When she met the children she said, “I know it's just your first day, but how do you like America so far?” I was so surprised at our little host daughter's answer.
Before I tell you what she said I want you to understand, hosting is not an adoption program. However, my host children have seen other children from their orphanage be hosted and end up being adopted. We don't ever talk about adoption with them, but they know it's a possibility.
So, when my little host daughter was asked “How do you like America?” her reply was heartbreaking.
“Oh, I think I like America just fine,” she said, “But one of the big boys at the orphanage said they are going to ask me if I want to stay here and I should say YES because America is better. But my sister at the orphanage said to make sure I say NO so that I can go back and we can be together.” (Remember, her younger sister had to stay behind because of the chicken pox.)
It's not actually true. Nobody was going to ask the children if they wanted to stay in America. In fact, Papa the Farmer and I both signed notarized papers promising to return them to their orphanage. Staying in America was not an option for them! (If we had kept the children we would have been charged with kidnapping!) But children talk and children get things mixed up and this sweet little girl thought she was going to have to choose between her future and her sister.
We cleared that up immediately! Our neighbor was wonderful! “Oh, no, no, no, no NO!” She assured them. “You are not staying here. This is just a vacation. After 5 weeks you are going home.”
The mood in our home visibly lightened. A huge weight had been lifted off that little girl's shoulders. She was free to enjoy herself without having to worry about this looming decision. I put a calendar up on the fridge. My stick-drawings are dreadful, but I drew an airplane and a happy face on the day they had arrived. I drew in an airplane and a sad, crying face on the day they would leave. (They thought that was so funny!) I drew in which days we would go to church, which days we would go to the eye doctor and the dentist. I drew in Christmas. Anything that would be significant to the children I was sure to mark it on the calendar. What a very useful tool this turned out to be! The children checked that calendar every day and every day they crossed the day off so that they knew exactly when things would be happening. Nothing was a surprise to them.
The First Supper
By the time all this had happened it was supper time. I can remember traveling to another country before I was married and really just wanting to eat something familiar so I had made Borscht (Beet Soup) for dinner. I was really hoping this would go well. We are not picky eaters, but beets are one thing I'm not fond of. This particular soup not only had beets, but it was flavored with ketchup. I was a little unsure about this combination, but my neighbor assured me it tasted like genuine borscht! Everyone liked it (including me). The host children ate it sweetly, but when my neighbor asked them, they did admit that they were disappointed that I had served a European dish. “We really want to eat American food” they said. “We want to try a cheeseburger!”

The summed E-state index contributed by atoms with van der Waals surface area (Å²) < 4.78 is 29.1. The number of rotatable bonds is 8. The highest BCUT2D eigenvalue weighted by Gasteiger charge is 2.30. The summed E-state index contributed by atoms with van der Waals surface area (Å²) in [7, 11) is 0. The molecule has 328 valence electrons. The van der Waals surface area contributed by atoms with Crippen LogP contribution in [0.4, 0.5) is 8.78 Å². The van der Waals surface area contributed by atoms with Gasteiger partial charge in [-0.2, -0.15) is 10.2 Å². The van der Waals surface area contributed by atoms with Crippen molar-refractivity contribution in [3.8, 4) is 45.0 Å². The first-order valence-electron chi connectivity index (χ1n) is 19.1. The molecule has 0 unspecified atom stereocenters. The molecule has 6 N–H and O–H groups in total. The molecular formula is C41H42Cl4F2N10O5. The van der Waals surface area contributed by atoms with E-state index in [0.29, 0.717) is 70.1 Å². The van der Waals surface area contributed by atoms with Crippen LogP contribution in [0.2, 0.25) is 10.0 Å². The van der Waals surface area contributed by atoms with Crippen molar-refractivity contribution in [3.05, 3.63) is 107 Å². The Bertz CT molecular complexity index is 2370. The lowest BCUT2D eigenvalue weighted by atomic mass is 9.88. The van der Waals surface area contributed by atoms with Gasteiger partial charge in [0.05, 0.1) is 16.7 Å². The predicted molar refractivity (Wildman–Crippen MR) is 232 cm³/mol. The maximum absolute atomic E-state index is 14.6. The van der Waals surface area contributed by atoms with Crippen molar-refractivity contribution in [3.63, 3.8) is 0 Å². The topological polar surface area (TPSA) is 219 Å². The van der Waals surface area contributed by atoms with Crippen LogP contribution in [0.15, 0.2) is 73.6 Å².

The all-organic-vegan-gluten-free Mama in me cringed at the thought of meeting her first “Happy Meal.” But for us to successfully blend two families together for a month, we were all going to have to show patience and grace and be accomodating to each other.
Our oldest host son was still so exhausted. While Papa the Farmer ate out in the kitchen with most of the children, my neighbor and I ate on the bedroom floor while our oldest host son ate in bed. He was too tired to get out of bed, but I wanted him to eat something! So we picnicked on the floor.
We had survived the first day. It was going to be a very good month.
Let's Bring Them Back!
We have been working really hard over the past month or so, fundraising to bring the children back. Ultimately, the funds come from God and we have been amazed to see how God uses people – sometimes people we don't even know – to bless these children. If you feel led to donate to help the children come back this summer, our fundraising page is here. All 4 children are almost fully funded to return this summer, but we're not quite there yet! We are so excited! Thank you so much for your prayers and support! This couldn't happen without you.